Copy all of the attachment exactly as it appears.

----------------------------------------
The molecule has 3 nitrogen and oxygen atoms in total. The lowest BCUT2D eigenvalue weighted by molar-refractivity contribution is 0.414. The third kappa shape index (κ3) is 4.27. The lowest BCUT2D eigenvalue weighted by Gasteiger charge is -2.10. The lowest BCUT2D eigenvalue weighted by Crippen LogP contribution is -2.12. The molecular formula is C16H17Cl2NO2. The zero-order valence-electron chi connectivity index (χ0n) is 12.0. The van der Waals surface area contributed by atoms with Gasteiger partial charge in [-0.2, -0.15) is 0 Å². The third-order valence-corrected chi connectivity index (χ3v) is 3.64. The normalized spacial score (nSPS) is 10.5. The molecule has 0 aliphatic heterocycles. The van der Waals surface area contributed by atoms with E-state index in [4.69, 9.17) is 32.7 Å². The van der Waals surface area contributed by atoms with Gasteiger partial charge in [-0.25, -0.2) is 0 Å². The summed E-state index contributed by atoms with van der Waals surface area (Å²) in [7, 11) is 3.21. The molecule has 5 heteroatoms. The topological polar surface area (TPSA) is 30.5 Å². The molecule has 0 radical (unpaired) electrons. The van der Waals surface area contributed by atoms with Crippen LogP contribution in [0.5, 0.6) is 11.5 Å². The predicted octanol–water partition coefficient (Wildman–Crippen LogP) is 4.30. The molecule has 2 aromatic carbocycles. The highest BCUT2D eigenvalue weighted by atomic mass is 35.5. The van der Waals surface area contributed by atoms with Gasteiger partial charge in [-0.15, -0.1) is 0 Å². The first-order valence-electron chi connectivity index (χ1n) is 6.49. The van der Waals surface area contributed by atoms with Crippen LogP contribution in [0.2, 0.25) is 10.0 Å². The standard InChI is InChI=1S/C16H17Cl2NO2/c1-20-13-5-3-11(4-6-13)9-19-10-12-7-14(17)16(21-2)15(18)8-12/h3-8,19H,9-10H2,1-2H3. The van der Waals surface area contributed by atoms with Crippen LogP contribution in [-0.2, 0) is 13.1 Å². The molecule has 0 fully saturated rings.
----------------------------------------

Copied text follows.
The molecule has 3 nitrogen and oxygen atoms in total. The lowest BCUT2D eigenvalue weighted by molar-refractivity contribution is 0.414. The third kappa shape index (κ3) is 4.27. The lowest BCUT2D eigenvalue weighted by Gasteiger charge is -2.10. The lowest BCUT2D eigenvalue weighted by Crippen LogP contribution is -2.12. The molecular formula is C16H17Cl2NO2. The zero-order valence-electron chi connectivity index (χ0n) is 12.0. The van der Waals surface area contributed by atoms with Gasteiger partial charge in [-0.2, -0.15) is 0 Å². The third-order valence-corrected chi connectivity index (χ3v) is 3.64. The normalized spacial score (nSPS) is 10.5. The molecule has 0 aliphatic heterocycles. The van der Waals surface area contributed by atoms with E-state index in [4.69, 9.17) is 32.7 Å². The van der Waals surface area contributed by atoms with Gasteiger partial charge in [-0.25, -0.2) is 0 Å². The summed E-state index contributed by atoms with van der Waals surface area (Å²) in [7, 11) is 3.21. The molecule has 5 heteroatoms. The topological polar surface area (TPSA) is 30.5 Å². The molecule has 0 radical (unpaired) electrons. The van der Waals surface area contributed by atoms with Crippen LogP contribution in [0.5, 0.6) is 11.5 Å². The predicted octanol–water partition coefficient (Wildman–Crippen LogP) is 4.30. The molecule has 2 aromatic carbocycles. The highest BCUT2D eigenvalue weighted by atomic mass is 35.5. The van der Waals surface area contributed by atoms with Gasteiger partial charge in [-0.15, -0.1) is 0 Å². The first-order valence-electron chi connectivity index (χ1n) is 6.49. The van der Waals surface area contributed by atoms with Crippen LogP contribution in [0.2, 0.25) is 10.0 Å². The standard InChI is InChI=1S/C16H17Cl2NO2/c1-20-13-5-3-11(4-6-13)9-19-10-12-7-14(17)16(21-2)15(18)8-12/h3-8,19H,9-10H2,1-2H3. The van der Waals surface area contributed by atoms with Crippen LogP contribution in [-0.2, 0) is 13.1 Å². The molecule has 0 fully saturated rings.